EV Chargepoint Deployment
Last month, the REA, Renewable Energy Association launched their new guide: “Taking Charge: how local authorities can champion electric vehicles.” The guide is specifically for Local Authority (LA) officers, councillors, developers, and individuals, and is designed to educate them about the taxes and grants available to Local Authorities, and highlight ‘best practice’ in the sector.
Throughout the guide, the REA detail a number of pragmatic actions local authorities can take to support EV deployment. They call on them to establish ‘Energy Boards’ and appoint one councillor as an ‘EV champion,’ as well as stating that viable EV charging network is crucial to the development of a mass-market.
Our Contribution to Taking Charge
As a REA member, we were thrilled to have been asked to contribute to the guide and we were actively involved in a number of discussions and interviews which went towards compiling the analysis for the report.
As a company, Solisco has been engaging with local authorities from the beginning, as we see a huge need for thought leadership and consultancy on E-Mobility and Sustainable Infrastructure. West Midlands Combined Authority are a great example of proactive engagement and forward thinking attitude. We have been working with Cllr. Allan Andrews – Senior advisor to the Mayor of the West Midlands, Anne Shaw – Director Network Resilience at WMCA and Adam Lawrence – Sustainability and Programmes Officer at WMCA to discuss opportunities and shape ideas.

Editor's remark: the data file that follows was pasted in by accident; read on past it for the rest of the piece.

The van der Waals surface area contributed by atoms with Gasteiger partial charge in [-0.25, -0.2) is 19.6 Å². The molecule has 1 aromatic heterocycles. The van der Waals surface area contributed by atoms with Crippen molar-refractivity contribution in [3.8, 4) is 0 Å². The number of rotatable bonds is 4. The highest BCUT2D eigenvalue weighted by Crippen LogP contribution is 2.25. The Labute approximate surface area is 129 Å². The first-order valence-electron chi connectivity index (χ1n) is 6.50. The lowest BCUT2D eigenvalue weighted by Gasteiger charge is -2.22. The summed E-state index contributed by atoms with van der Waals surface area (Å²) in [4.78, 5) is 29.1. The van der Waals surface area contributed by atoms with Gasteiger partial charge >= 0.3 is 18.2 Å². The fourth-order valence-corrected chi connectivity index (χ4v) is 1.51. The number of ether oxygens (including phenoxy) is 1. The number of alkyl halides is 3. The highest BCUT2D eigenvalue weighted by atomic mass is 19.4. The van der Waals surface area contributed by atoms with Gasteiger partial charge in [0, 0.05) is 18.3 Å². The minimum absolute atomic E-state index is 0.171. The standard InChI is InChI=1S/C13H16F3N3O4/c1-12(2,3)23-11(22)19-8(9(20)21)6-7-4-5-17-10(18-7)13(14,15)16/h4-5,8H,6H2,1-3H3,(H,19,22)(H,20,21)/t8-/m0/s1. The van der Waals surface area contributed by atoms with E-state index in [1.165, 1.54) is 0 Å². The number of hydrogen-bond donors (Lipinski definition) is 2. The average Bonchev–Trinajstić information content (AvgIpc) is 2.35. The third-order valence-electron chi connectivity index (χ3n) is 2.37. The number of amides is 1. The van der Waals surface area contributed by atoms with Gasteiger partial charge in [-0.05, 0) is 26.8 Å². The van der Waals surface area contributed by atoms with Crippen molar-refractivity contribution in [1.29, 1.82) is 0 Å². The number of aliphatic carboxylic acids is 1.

As a first step, Solisco advised WMCA on the benefits of a pure electric car vs. a hybrid and recommended DriveElectric. We were pleased to hear about the acquisition of the Electric Nissan Leaf for their fleet! Next steps – we are working close together to create ideas for an entire ecosystem, whereby we can promote clean air in urban centres.
Dr Nina Skorupska, CBE, Chief Executive at the Renewable Energy Association said:
“It is clear that as costs fall and battery ranges improve, the choice to buy an electric car or van will become more commonplace. While the drivers of this historic shift may be global, the impacts will be local and Local Authorities will be on the front lines. The expectation that a reliable, accessible, and affordable charging infrastructure will be in place is, in the eyes of much of the public, the responsibility of local government.”
Time To Champion Electric Vehicles
Writing for GreenFleet, Daniel Brown, from the REA, believes that local authorities can champion electric vehicles. He acknowledges that change is coming fast:
“The Committee on Climate Change’s analysis that 60 per cent of car sales need to be electric by 2030 to meet our carbon targets could well be achieved earlier as the manufacturing hubs that are home to Tesla, Geely, and Nissan alike continue to champion battery powered transport.
But while this great electric vehicle evolution may be global, the impacts will be local, and local authorities will be expected to play their part in delivering the affordable, reliable, and accessible EV infrastructure that will allow us to reduce emissions and cut costs for consumers.”
He concludes his piece by saying that the development of major EV infrastructure should be seen as in the strategic national interest and charging hubs should be given the ability to deploy quickly – and be extended rights similar to those in the telecoms industry.